The Art of Intrusion: The Real Stories Behind the Exploits of Hackers, Intruders and Deceivers By William L. Simon

Hacker extraordinaire Kevin Mitnick delivers the explosive encore to his bestselling The Art of Deception
Kevin Mitnick, the worlds most celebrated hacker, now devotes his life to helping businesses and governments combat data thieves, cybervandals, and other malicious computer intruders. In his bestselling The Art of Deception, Mitnick presented fictionalized case studies that illustrated how savvy computer crackers use social engineering to compromise even the most technically secure computer systems. Now, in his new book, Mitnick goes one step further, offering hair raising stories of real life computer break ins and showing how the victims could have prevented them. Mitnicks reputation within the hacker community gave him unique credibility with the perpetrators of these crimes, who freely shared their stories with him and whose exploits Mitnick now reveals in detail for the first time, including: A group of friends who won nearly a million dollars in Las Vegas by reverse engineering slot machines Two teenagers who were persuaded by terrorists to hack into the Lockheed Martin computer systems Two convicts who joined forces to become hackers inside a Texas prison A Robin Hood hacker who penetrated the computer systems of many prominent companies andthen told them how he gained access With riveting you are there descriptions of real computer break ins, indispensable tips on countermeasures security professionals need to implement now, and Mitnicks own acerbic commentary on the crimes he describes, this book is sure to reach a wide audience and attract the attention of both law enforcement agencies and the media. The Art of Intrusion: The Real Stories Behind the Exploits of Hackers, Intruders and Deceivers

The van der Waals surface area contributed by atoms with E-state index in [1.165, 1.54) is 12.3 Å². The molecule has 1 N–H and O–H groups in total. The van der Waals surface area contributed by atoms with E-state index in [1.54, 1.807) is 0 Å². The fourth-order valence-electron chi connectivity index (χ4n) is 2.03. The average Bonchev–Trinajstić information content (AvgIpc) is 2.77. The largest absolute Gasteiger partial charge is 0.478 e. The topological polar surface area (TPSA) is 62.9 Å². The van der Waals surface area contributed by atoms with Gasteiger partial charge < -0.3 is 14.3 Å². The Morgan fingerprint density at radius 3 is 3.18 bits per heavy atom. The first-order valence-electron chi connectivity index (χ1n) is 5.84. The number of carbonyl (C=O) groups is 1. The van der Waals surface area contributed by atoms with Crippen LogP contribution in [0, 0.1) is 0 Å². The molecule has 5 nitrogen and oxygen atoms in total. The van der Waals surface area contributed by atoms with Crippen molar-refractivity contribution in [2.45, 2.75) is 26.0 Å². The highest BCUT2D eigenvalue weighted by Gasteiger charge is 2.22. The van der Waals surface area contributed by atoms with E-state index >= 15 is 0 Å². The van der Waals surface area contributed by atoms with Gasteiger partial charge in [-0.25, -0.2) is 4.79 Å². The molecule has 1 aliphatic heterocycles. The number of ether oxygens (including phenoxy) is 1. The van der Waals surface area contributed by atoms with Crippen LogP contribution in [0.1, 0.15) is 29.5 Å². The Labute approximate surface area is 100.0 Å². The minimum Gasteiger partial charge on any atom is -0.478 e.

Although a somewhat old book now at 8 years old, both the author and publication are well known subjects in the security world. No matter your opinion of the author who has collated the stories from various black hat sources (and who himself famously spent time in incarceration prior to this for IT systems penetration) it's worthwhile to read the publication in order to 'know your enemy' as Sun Tzu would have advised.Since it's a collection of what appear to be true stories of penetrations of organisations systems, it's a welcome break from drier technical publications that you might be used to as revision reference and similar. The book features less on technical procedures, checklists and exact tools/procedures and facts and on the process and social engineering behind real world penetration attacks against the IT industry as such the book ages well and is still insightful despite the age.It feels like the majority of stories revolve around the attackers finding overlooked small flaws in a sites security, and then spending time turning this single flaw into a larger penetration, growing in depth of compromise over time. This is quite a contrast to the usual mainstream view of a single flaw causing the compromise of an organisation the book implies that it's likely a string of flaws, each on its own not a great issue (and probably existing due to lack of staff time or knowledge) but when combined they provide an attacker with a route in.The story of the attacker who spends a year breaking into a company also challenges the traditional view of attackers that compromise a system, cause damage or send as much spam as possible until detected and then the issue is fixed by the IT staff. Instead the attacker gets access and spends time slowly moving through the network to get to the desired systems (in this case a source code repository).Another eye opener is the scorn the attackers repeatedly give towards systems when the systems administrators dont take action against persistent obvious attacks. It's hard to read the book and not come away thinking that perhaps it really is time to cure the false positives coming from the organisations intrusion detection system and pay some real attention to configuring it. You think of your own organisations systems, and the minor outstanding security measures you've been meaning to spend time on but other tasks took priory. It's a healthy kick in the posterior to pay attention to both due care in setting up security prevention and detection systems and due diligence in monitoring the resulting logs (and taking action when necessary).The book is an IT security classic which ages well in terms of technical content (due to the discussion of timeless subjects such as social engineering rather than software versions) and should be required reading for IT professionals, especially those who might be feeling that their IT security is impenetrable. The Art of Intrusion: The Real Stories Behind the Exploits of Hackers, Intruders and Deceivers A very interesting collection of stories if you want to look over the shoulders of people who one day may fancy 0wning you. You can get a fell for what they are capable of. Especially regarding patience, single mindedness and inventiveness in worrying the locks physical and virtual until they break. Or in finding that one passage that non one thought manageable, discoverable or exploitable. Reads like good heist stories without the steamy and ultra violent parts. And with well meaning advice to boot.Some notions of networking required, but neophythes dont need to fear: the authors dont leave you hanging and try to explain the basics sometimes not too successfully, but then this *is* a hairy subject. Hard core network admins will not be surprised by anything in here but will get a view of the bigger picture that lies beyond the suspicious activity seen in the log files.The stories related in the book have, according to the authors, been well checked an corroborated as explained in the preface. Technically they are absolutely believable.So what do you get for your money:Chapter 1: Buy a video poker machine, reverse engineer it, find out its predictable then make big bucks in Vegas.Chapter 2: Try to break into the govnmt while being egged on by real (or fake?) Pakistani terrorists.Chapter 3: Build your own Internet connection from inside prison while running rings around the wardens. The Shawshank Redemption, a bit differently.Chapter 4: Break into Boeing while there is a computer forensics class in progress. Bad idea!Chapter 5: The famous Adrian Lamo in action. The New York Times network is opened up. The Gray Lady then goes into payback mode.Chapter 6: Your company wants a penetration test? Think twice, you may get than you bargained for. (There should be contest for guessing at the Real Names of the companies mentioned. Hmmm?)Chapter 7: You bank is secure, right? Actually, no!Chapter 8: Hello, operations? I thought this machine where we had our source code was secure. Now its on a warez site!Chapter 9: Hacking for profit: A forgotten console cable around a firewall and PC Anywhere carelessly installed on a mobile computer eventually brings about the targeted companiess undoing.Chapter 10: Social engineering. Ok, so we have seen this in Mitnicks previous volume.Chapter 11: Odds and sods (i.e. assorted hacks).Contrary to what wombatboy1975 says, Mitnick keeps the ego firmly in check (compare this to his erstwhile antagonists, the duo terrible Shimomura/Markoff whose book was made unreadable among others by ego inflation).The conclusion that you can draw from the stories is that hackers are not unlike a flu virus. If there is a surface protein that one of them can lock unto, one of them might do it tomorrow. Or never. Or maybe just not on your watch.Work on reducing your systemss cross section. And good luck. The Art of Intrusion: The Real Stories Behind the Exploits of Hackers, Intruders and Deceivers In the same writing style as The Art of Deception: Controlling the Human Element of Security , Kevin Mitnick gives us stories which show the workings of a hacker's mind. In the stories I noticed the evolution of real technical hacking techniques to a combination of with social engineering. The stories are both interesting and amusing. Some technical knowledge will help you to understand these stories, although the mentioned technical concepts, ideas and technologies are explained too. The Art of Intrusion: The Real Stories Behind the Exploits of Hackers, Intruders and Deceivers The stories illustrated within this book are very fascinating, however the style, and approach taken on this book isn't the greatest. The writer keeps referring back to himself and his days, in pretty much every chapter, that could be written in a book of its own.For that, I give it a 3 star rating. Otherwise the approach is good, and the book is enjoyable. The Art of Intrusion: The Real Stories Behind the Exploits of Hackers, Intruders and Deceivers The book has been an extremely interesting read as well as a little bit of a history lesson. Under no circumstances is this an instruction book, but of a look of where companies went wrong and ways we can all learn to mitigate these risks. Whether you're a professional or someone interested in security then I would happily suggest anyone reads this book.This book not only looks at the technical challenges but also the physical and social ones; many areas covered.As a placement student from reading this I have learnt a few things about how I should apply good practices in my work, No one will go to the trouble of doing that, there is some kid that will.. Overall a good read. The Art of Intrusion: The Real Stories Behind the Exploits of Hackers, Intruders and Deceivers